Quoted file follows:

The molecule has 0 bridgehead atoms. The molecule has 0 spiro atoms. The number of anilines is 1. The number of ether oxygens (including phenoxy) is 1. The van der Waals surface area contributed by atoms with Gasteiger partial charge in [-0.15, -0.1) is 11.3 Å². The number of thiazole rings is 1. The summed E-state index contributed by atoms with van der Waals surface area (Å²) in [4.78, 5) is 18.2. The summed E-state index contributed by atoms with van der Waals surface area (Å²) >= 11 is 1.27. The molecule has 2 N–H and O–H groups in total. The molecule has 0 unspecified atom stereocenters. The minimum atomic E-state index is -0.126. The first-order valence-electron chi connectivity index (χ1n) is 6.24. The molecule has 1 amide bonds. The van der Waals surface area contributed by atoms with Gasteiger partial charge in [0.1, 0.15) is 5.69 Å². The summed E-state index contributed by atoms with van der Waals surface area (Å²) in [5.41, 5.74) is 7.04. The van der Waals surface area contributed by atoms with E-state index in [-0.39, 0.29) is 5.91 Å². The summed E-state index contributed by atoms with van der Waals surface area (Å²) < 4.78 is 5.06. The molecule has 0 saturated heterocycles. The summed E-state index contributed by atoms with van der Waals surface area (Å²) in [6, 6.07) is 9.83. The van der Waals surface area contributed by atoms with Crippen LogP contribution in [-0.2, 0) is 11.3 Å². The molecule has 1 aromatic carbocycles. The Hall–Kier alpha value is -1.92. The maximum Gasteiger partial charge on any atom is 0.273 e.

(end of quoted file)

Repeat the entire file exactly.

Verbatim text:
The molecule has 0 bridgehead atoms. The molecule has 0 spiro atoms. The number of anilines is 1. The number of ether oxygens (including phenoxy) is 1. The van der Waals surface area contributed by atoms with Gasteiger partial charge in [-0.15, -0.1) is 11.3 Å². The number of thiazole rings is 1. The summed E-state index contributed by atoms with van der Waals surface area (Å²) in [4.78, 5) is 18.2. The summed E-state index contributed by atoms with van der Waals surface area (Å²) >= 11 is 1.27. The molecule has 2 N–H and O–H groups in total. The molecule has 0 unspecified atom stereocenters. The minimum atomic E-state index is -0.126. The first-order valence-electron chi connectivity index (χ1n) is 6.24. The molecule has 1 amide bonds. The van der Waals surface area contributed by atoms with Gasteiger partial charge in [0.1, 0.15) is 5.69 Å². The summed E-state index contributed by atoms with van der Waals surface area (Å²) in [5.41, 5.74) is 7.04. The van der Waals surface area contributed by atoms with E-state index in [-0.39, 0.29) is 5.91 Å². The summed E-state index contributed by atoms with van der Waals surface area (Å²) < 4.78 is 5.06. The molecule has 0 saturated heterocycles. The summed E-state index contributed by atoms with van der Waals surface area (Å²) in [6, 6.07) is 9.83. The van der Waals surface area contributed by atoms with Crippen LogP contribution in [-0.2, 0) is 11.3 Å². The molecule has 1 aromatic carbocycles. The Hall–Kier alpha value is -1.92. The maximum Gasteiger partial charge on any atom is 0.273 e.